The exhibition that took place as a part of the Belgrade segment of the They:Live project was titled after the last art project of Uroš Krčadinac, which was created and developed in the Student City in constant exchange with students. The title of Uroš's art project, and thus of the exhibition, is All-Aligned, which is the artist's play on words that refers to the historical legacy of the Yugoslav and Third World policies of non-alignment and thereby indicates the essential difference between the refusal to align and today's "fashion" of identity alignment. The goal of this "game" lies in raising the question of the political potential of identity politics and pointing out the commercial logic that is often hidden behind identity pluralism.
Considering that the exhibition was named after Uroš's artistic project, it is clear that it was organized in such a way as to present in the best possible way the results of the dialogue between the flag generator and the students of Studenjak, which was realized during the residency and workshops. The entrance of the white cube of the Gallery of DKSG was transformed into a somewhat disorienting labyrinth made out of generated flags with which we wanted to create an experience for the audience that visually and bodily felt the current confusing infinity of identities. We treated the initial gallery wall with an educational approach, deciding to introduce the audience to the logic of digital capital, the lucrative design of monopolistic social network algorithms, as well as our current insights about student identities based on the collected data. The rest of the exhibition was dedicated to the outcomes of specific cases of interaction between Uroš's art project and students. During the residency, the artist approached the students he found in the public spaces of Studenjak, briefly presented his art project and asked them to generate their flags and briefly answer questions about their wishes, interests and the like. After that, Uroš would ask them to take a photo of the students with the flags they had generated. The flags and responses, as well as reactions to the artist's approach and his work, were the most diverse, and we wanted to present the diversity of the Student City against homogenizing categories such as students or Serbs. The last part of the exhibition was dedicated to the students' relationship with history through a workshop in which they created individual flags for the students shown on archival photos collected from former and current residents of the Student City from the 1950s to the present day.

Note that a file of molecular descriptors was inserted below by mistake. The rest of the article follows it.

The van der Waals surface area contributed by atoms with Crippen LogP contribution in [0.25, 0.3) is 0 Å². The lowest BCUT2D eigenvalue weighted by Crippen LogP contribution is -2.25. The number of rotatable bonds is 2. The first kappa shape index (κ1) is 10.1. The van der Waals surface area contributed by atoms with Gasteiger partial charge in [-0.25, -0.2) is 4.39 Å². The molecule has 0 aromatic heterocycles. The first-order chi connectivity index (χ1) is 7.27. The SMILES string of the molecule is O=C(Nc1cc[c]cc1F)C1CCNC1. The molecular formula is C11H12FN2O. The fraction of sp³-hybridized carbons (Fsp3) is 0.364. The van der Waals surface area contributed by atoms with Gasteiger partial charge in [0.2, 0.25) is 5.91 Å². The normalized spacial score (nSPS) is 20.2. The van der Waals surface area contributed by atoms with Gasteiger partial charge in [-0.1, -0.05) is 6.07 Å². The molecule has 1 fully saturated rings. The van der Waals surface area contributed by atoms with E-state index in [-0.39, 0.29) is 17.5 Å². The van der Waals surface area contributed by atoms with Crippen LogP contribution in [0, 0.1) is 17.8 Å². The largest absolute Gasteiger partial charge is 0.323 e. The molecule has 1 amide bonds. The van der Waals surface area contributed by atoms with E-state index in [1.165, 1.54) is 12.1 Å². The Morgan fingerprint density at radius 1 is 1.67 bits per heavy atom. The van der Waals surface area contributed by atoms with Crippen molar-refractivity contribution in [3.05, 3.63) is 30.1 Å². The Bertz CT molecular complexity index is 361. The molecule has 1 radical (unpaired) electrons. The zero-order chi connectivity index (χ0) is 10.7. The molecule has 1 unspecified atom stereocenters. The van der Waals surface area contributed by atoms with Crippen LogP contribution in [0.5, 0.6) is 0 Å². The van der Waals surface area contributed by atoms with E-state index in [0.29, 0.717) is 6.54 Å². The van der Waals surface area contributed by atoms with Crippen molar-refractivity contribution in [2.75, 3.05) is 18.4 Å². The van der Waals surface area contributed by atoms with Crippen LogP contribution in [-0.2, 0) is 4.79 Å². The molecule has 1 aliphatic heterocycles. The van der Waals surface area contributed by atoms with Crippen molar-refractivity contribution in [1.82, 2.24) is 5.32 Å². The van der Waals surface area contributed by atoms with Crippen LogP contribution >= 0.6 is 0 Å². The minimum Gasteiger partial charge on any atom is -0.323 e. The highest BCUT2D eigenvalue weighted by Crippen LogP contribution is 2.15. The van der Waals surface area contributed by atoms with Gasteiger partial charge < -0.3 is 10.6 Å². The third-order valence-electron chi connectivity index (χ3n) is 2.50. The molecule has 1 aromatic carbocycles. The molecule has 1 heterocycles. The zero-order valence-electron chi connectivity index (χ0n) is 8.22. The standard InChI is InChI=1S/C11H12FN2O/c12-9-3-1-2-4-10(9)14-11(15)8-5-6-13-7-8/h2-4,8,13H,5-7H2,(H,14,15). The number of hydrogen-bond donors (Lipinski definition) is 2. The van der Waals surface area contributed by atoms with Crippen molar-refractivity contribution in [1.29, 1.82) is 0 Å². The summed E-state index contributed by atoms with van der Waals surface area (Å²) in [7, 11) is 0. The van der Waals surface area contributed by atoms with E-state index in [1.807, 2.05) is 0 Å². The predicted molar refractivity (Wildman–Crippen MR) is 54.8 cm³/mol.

Lav Mrenović, curator from Belgrade
Photo: Anđela Dabić